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Former acting U.S. Attorney General talks ‘travel ban,’ alleged Russian collusion at Miller Center

Sally Yates discussed the Obama and Trump administrations during a live taping of ‘American Forum’

<p>Sally Yates told Trump she thought his "travel ban" was unconstitutional while she was acting U.S. Attorney General.</p>

Sally Yates told Trump she thought his "travel ban" was unconstitutional while she was acting U.S. Attorney General.

Sally Yates, former acting U.S. Attorney General, spoke at the Miller Center Tuesday during a live taping of the center’s “American Forum” program. During the episode, titled “Standing Up to Donald Trump,” Yates talked about her time in the Department of Justice during both former President Barack Obama’s and current President Donald Trump’s administration with moderator Douglas Blackmon.

Yates had been the Deputy Attorney General from May 2015 to January 2017, and served as acting Attorney General from Jan. 20 to Jan. 30 last year upon the departure of former U.S. Attorney General Loretta Lynch. Her tenure as acting Attorney General was cut short when Trump dismissed her after she deemed his travel ban — an executive order that prohibited immigrants and refugees from seven predominantly Muslim countries — was unconstitutional. 

The executive order, although shot down by federal judges in Virginia and other states, left those traveling from Iran, Iraq, Libya, Somalia, Sudan, Syria and Yemen stuck in ports of entry throughout the United States, particularly in airports.

Yates said she found out about the executive order from the only other Obama-era DOJ appointee who remained after the inauguration as Trump searched for a new Attorney General. She said her colleague had found out about it by reading The New York Times and that Yates had not received any prior notification of the order.

“If the travel ban were truly to address a national security issue, you would have thought there would be some consultation then with the national security experts,” Yates said. “That didn’t happen.”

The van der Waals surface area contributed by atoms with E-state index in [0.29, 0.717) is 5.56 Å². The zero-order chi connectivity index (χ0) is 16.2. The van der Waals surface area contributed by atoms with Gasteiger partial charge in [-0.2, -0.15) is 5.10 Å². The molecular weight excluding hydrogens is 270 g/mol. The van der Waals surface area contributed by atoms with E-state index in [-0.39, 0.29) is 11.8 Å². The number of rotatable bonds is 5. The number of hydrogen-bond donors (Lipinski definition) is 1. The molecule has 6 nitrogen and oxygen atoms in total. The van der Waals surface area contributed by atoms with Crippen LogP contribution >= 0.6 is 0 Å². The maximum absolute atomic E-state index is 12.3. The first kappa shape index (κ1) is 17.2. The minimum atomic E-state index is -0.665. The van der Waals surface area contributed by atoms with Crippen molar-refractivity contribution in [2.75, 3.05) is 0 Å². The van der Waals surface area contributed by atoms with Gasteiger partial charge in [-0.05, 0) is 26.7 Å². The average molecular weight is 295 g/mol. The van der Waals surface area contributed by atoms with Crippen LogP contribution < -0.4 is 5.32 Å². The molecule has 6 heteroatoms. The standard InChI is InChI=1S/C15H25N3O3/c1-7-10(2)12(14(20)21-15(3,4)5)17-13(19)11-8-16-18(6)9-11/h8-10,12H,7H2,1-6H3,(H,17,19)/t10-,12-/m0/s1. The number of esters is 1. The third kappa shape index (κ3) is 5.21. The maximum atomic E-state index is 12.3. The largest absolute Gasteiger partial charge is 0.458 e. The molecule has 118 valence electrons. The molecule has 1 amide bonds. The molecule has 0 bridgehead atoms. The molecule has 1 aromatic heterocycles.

Since Trump had signed the executive order on a Friday, she said she spent the weekend evaluating it and held discussions with DOJ appointees and lawyers where she decided that the department could not defend the order in court.

“At the end of [discussions with DOJ lawyers], I was not convinced that the travel ban was lawful or constitutional, she said. “Beyond that, I was convinced that to defend it would require me to send DOJ lawyers into court to argue something that wasn’t true — that was that the travel ban had absolutely nothing to do with religion.”

Yates also said she had thought about resigning upon deciding that the executive order was unconstitutional, but ultimately decided to stay.

“Once I had made the determination that I didn’t think it was lawful or constitutional ... That was the dilemma really ... do I stay or do I go?” she said. “Resigning would protect my personal integrity, but resigning doesn’t protect the Department of Justice.”

Yates also gained national recognition for warning the Trump administration that then-National Security Advisor Michael Flynn had lied to the FBI. 

“It’s about a whole lot more than just one White House official lying to another,” she said. “Behind the compromise you have a situation where they haven’t been honest with the public about it.”

She also said she thought Trump has attempted to use the Department of Justice inappropriately to “go after a political foe” and protect allies. However, she said she thought his comments towards the DOJ and FBI have undermined public trust for the organizations and the Russia investigation.

“To me, the really core thing that’s happening here that can have an impact well beyond just the confines of this administration is not just the loss of confidence, but ... the attack on democratic institutions for political purposes,” she said.

Before Yates’ time in Washington, D.C., Obama appointed Yates as the U.S. Attorney in the Northern District of Georgia, where she served from 2010 to 2015. While serving as Deputy Attorney General, she wrote the “Yates Memo” on prosecuting executives for corporate crimes and oversaw the review of over 16,000 petitions related to drug clemency. 

Yates called the drug clemency review a “mammoth undertaking” and said it was meant to reevaluate the sentences of nonviolent, low-level drug offenders whose sentences would likely be different based on laws today. The DOJ looked at different factors including prisoners’ backgrounds, potential histories of domestic abuse and conduct in prison to make clemency decisions, according to Yates.

“There was a life in every one of those folders that would be dramatically changed based on the President’s decision,” Yates said.

In the review process, Yates made recommendations to the White House counsel before final recommendations reached Obama. According to Blackmon, Obama commuted 1,927 clemencies and pardons.

Currently, Yates is a visiting professor at Georgetown Law. She said although she is beginning discussions on what she may do long-term, she has no plans to run for office. 

When Blackmon asked Yates how she wanted to be remembered, she said she hoped she would be known as “somebody who really took the responsibility of representing the people of the United States.”

“I get that the vast majority of people know me only from the acts of the last 10 days,” Yates said. “I really view the last 10 days as a continuation of what I’ve been doing all along.”